Is your dog afraid of thunder and lightening ?
Thunder bolts and lightening can be very, very frightening. Some dogs can sense an impending thunderstorm and start shaking as the terror sets in. Common signs that a dog is scared of thunder are excessive panting, uncontrolled urinating, trembling, whining, hiding and they can also frantically try to escape. Is there anything that you can do to help your frightened dog?
Here are some easy tips that you can try. Try switching environments or identify a space where they feel safe and try and make it as comfortable as possible. Nelson, our Pointer, hates storms, so we let him go and climb on our bed. We then close the windows and shut the curtains and put on the TV or radio, trying to create a relaxing environment where he feels safe. You want to try and block out or disguise the noise that they find threatening. Make sure that if your fearful dog is outside there is a safe space, they cannot hurt themselves and most importantly they can’t escape.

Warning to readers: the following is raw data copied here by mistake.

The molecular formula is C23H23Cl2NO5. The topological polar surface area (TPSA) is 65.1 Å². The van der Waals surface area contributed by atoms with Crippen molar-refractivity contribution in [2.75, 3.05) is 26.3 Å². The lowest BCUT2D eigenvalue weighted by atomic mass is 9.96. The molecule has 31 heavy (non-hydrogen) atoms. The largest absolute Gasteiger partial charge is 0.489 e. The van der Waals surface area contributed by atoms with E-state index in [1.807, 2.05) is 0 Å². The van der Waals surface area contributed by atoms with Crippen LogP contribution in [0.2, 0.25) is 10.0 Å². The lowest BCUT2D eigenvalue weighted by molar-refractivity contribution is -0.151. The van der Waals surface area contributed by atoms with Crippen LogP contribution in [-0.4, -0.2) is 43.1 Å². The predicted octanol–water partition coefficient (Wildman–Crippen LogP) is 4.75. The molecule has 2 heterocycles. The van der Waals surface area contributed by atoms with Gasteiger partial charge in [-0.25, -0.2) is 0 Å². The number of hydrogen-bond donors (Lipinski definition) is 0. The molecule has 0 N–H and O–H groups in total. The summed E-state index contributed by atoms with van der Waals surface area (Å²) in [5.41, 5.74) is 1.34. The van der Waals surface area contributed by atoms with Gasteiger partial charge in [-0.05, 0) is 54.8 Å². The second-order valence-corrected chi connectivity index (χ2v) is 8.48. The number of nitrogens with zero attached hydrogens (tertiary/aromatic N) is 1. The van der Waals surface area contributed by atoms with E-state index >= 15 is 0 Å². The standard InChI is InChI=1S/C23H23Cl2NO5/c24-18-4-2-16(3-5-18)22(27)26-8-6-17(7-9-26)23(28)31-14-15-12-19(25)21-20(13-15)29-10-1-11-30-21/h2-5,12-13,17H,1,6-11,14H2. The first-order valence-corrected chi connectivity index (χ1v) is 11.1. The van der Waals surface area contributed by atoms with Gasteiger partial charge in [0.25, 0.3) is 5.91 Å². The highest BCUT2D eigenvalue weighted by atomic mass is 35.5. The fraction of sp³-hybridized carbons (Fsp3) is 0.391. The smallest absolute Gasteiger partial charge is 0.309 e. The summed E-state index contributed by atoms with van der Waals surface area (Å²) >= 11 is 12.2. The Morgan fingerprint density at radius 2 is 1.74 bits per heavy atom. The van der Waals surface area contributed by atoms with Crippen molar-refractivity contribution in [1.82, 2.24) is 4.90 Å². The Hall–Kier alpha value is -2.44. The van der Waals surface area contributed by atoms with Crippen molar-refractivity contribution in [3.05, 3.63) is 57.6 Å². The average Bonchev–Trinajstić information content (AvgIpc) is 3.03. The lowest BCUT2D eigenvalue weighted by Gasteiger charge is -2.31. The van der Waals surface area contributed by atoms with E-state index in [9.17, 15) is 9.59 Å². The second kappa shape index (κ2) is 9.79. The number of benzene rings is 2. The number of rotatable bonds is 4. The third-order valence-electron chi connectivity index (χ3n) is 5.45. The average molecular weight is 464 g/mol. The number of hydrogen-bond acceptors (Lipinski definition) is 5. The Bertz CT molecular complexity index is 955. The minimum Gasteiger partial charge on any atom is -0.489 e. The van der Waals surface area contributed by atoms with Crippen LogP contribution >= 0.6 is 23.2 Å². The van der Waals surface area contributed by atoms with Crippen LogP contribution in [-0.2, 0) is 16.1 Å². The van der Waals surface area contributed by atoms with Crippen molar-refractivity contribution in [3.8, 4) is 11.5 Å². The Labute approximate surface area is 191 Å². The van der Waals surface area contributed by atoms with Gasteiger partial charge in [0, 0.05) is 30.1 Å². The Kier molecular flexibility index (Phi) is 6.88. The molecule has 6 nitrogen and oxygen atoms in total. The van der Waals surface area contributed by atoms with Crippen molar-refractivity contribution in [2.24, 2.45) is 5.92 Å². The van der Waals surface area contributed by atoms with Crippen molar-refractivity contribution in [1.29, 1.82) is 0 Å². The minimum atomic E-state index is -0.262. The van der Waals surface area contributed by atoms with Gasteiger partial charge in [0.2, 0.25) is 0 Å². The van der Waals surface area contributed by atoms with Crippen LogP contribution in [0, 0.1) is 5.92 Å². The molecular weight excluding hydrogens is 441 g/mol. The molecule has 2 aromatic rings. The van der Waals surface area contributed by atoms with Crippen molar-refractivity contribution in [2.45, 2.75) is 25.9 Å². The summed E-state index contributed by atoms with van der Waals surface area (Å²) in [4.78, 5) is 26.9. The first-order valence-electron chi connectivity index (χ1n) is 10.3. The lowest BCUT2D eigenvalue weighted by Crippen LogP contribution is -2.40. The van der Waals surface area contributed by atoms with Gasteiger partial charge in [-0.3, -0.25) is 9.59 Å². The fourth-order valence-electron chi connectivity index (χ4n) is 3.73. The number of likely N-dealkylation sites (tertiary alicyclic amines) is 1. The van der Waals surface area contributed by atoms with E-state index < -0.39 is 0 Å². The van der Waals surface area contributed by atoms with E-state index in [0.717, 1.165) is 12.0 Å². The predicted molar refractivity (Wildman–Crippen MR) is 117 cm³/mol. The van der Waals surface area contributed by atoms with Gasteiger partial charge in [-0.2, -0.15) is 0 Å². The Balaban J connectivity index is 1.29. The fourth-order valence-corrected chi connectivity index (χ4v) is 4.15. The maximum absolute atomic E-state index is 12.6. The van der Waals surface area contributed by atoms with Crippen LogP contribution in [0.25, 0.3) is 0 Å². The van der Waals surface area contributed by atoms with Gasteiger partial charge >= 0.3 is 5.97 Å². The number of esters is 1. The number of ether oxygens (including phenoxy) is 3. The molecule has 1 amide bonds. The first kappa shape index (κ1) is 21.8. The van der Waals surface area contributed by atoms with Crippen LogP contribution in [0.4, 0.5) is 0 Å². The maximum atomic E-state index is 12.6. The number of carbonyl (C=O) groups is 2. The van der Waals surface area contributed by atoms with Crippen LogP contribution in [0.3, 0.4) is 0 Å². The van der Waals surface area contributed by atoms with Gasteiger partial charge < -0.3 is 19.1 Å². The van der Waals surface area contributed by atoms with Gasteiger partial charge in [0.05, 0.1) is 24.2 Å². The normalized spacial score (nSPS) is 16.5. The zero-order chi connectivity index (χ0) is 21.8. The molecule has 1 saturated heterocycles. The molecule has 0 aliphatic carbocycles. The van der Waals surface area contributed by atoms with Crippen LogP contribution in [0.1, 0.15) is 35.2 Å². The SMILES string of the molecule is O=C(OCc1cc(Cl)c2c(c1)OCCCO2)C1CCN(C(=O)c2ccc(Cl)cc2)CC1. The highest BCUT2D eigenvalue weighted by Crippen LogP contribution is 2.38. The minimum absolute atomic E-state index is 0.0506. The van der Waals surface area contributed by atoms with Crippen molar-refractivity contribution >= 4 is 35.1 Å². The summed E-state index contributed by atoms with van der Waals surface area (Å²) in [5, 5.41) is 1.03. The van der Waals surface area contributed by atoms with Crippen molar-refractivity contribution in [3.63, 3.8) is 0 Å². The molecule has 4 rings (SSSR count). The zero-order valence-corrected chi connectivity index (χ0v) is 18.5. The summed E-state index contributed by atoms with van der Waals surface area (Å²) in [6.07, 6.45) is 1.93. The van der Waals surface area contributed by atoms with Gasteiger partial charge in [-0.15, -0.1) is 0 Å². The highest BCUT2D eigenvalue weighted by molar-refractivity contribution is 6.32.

Before major events on the calendar that involve fireworks, like New Year’s Eve, you can plan in advance and administer natural calming remedies or consult your vet for something stronger if necessary. The other really fantastic calming tool is using pressure to relieve anxiety. The Thundershirt applies gentle, constant pressure on the dog’s torso. This pressure has an outstanding calming effect for most dogs. It is the same principle as mothers swaddling an infant or using pressure blankets. I use Thundershirts on my dogs and it really helps to reduce their anxiety in storms and other stressful occurrences, like moving to a new house, dealing with separation anxiety, barking problems and car or travel anxiety.
Before a thunderstorm or bad weather rolls in, try and increase exercise and take your dog for a nice long walk or run. Exercise can increase the serotonin levels and help naturally calm your dog. Also try diverting their attention with a favourite toy or maybe a special high value treat. Make them work for that treat, this way they are focussing on you rather that the surroundings.
There is no easy fix, but there are a number of things that you can do to help your storm-phobia dog better handle the thunder and lightning so it is not so very, very frightening.